From this perspective it then becomes clear, for example, that the portion of the world population that lives in poverty is incapable of contributing to the conservation of biodiversity. In their daily search for food, energy and shelter, they simply cannot pay attention to this aspect. Professor Steven De Bie made this point during his acceptance of the endowed chair in the Sustainable Use of Living Resources on 1 March at Wageningen University. To compensate for this decline in biodiversity in the poorer regions, De Bie proposes establishing tradable "biodiversity rights".
As the United Nations reported in 2005, the condition of the world's ecosystems is declining noticeably. The pressure of the world population is currently exceeding the biological capacity by 25 percent. Nature is not only continuously losing terrain, but it is also becoming more fragmented, which is resulting in a worldwide decline in biodiversity; at some places in the world, the level of biodiversity is threatening to drop below the minimum level of species richness. As a result, ecosystems can collapse into situations with low diversity of species and therefore fewer possibilities for sustainable use by people. One of the biggest challenges for governments, businesses and local communities is therefore achieving sustainable use of the living resources on the earth. Professor De Bie made this point in his inaugural oration "Biodiversity use at crossroads; can we sustainably use biodiversity?" He believes that if we are unsuccessful in dealing with this challenge, then biodiversity will inevitably continue to decline. And as a result of this decline, there will be additional erosion of the possibilities for use that the ecological environment offers to people, such as a food supply or other types of products and services.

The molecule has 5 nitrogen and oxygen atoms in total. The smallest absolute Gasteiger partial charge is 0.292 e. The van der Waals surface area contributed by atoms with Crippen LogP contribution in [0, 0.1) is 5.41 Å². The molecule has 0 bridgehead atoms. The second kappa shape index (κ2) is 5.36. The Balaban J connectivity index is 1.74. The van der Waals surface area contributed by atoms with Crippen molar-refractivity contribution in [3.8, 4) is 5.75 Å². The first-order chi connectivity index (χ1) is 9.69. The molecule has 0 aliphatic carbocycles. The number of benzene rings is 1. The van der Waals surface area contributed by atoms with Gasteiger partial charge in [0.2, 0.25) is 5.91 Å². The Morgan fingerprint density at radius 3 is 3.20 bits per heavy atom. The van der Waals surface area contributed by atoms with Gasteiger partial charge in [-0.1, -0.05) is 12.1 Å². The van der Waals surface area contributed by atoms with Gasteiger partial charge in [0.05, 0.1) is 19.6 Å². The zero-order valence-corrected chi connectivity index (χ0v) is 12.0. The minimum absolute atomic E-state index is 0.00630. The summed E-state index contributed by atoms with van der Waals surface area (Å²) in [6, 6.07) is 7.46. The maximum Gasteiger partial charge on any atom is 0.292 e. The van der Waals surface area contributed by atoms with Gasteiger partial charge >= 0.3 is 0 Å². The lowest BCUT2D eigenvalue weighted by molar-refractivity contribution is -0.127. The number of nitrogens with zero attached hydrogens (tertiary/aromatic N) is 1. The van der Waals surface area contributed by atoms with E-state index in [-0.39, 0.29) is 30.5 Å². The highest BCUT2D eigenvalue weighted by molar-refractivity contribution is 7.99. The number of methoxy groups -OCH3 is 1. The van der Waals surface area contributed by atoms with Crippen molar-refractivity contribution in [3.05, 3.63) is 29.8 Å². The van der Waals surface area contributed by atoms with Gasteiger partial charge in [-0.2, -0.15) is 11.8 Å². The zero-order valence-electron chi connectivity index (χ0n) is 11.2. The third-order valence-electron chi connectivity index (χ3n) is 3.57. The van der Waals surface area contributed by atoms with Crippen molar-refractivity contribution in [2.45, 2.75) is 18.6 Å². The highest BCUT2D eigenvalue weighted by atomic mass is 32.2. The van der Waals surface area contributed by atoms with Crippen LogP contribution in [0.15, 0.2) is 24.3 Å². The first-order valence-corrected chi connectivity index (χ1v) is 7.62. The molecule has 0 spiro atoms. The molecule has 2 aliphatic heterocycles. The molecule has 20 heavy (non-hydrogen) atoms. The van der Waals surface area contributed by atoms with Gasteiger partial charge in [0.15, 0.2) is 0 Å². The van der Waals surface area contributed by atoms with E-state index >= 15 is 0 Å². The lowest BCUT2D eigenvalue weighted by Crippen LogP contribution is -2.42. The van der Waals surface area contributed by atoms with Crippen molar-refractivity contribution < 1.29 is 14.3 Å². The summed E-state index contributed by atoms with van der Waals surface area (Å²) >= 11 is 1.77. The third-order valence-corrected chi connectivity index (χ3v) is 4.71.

De Bie believes that a sustainable exploitation strategy of biodiversity and living resources is possible, but that we must view this from a broad perspective, and not only from an ecological approach. The carrying capacity and the resilience capacity of an ecosystem are important, but social-cultural aspects should also be considered; for example, who makes use of the biodiversity and why? There is also the economic perspective: what are the costs and benefits of the use of biodiversity, and how can we translate biodiversity into economic value? It is especially the latter aspect that is important because most living resources do not belong to anyone, or actually belong to us all (res nullius). According to De Bie, the tragedy is that these resources were once plentiful, but are now increasingly scarce; this aspect alone requires a completely different approach.
Professor De Bie argues for a more commercial approach to biodiversity, one which defines the direct, indirect and explicitly desirable benefits of biodiversity. This could have a positive, substantial influence on the conservation of biodiversity because it could be used to compensate for negative influences, such as those of companies. Comparable with the emission rights for greenhouse gases, biodiversity rights could also be given a tradable value on a market established for this purpose, concludes De Bie. But to achieve this would require a totally different way of thinking about the conservation of biodiversity.
According to De Bie, the sustainable use of biodiversity can never be achieved without providing a good answer to the problem of poverty in the world. Every limitation on the use of their environment, regardless of how depleted it may be already, reduces the survival chances of poor people. Consequently, a transition to the sustainable use of living resources by this population group must go hand in hand with investments to reduce their poverty.
Professor Steven De Bie (Gorinchem, the Netherlands, 1950) is senior environmental adviser at the Department of Health, Safety and Environment at Shell international. The endowed chair held by Professor De Bie has been made possible by the Shell Research Foundation.
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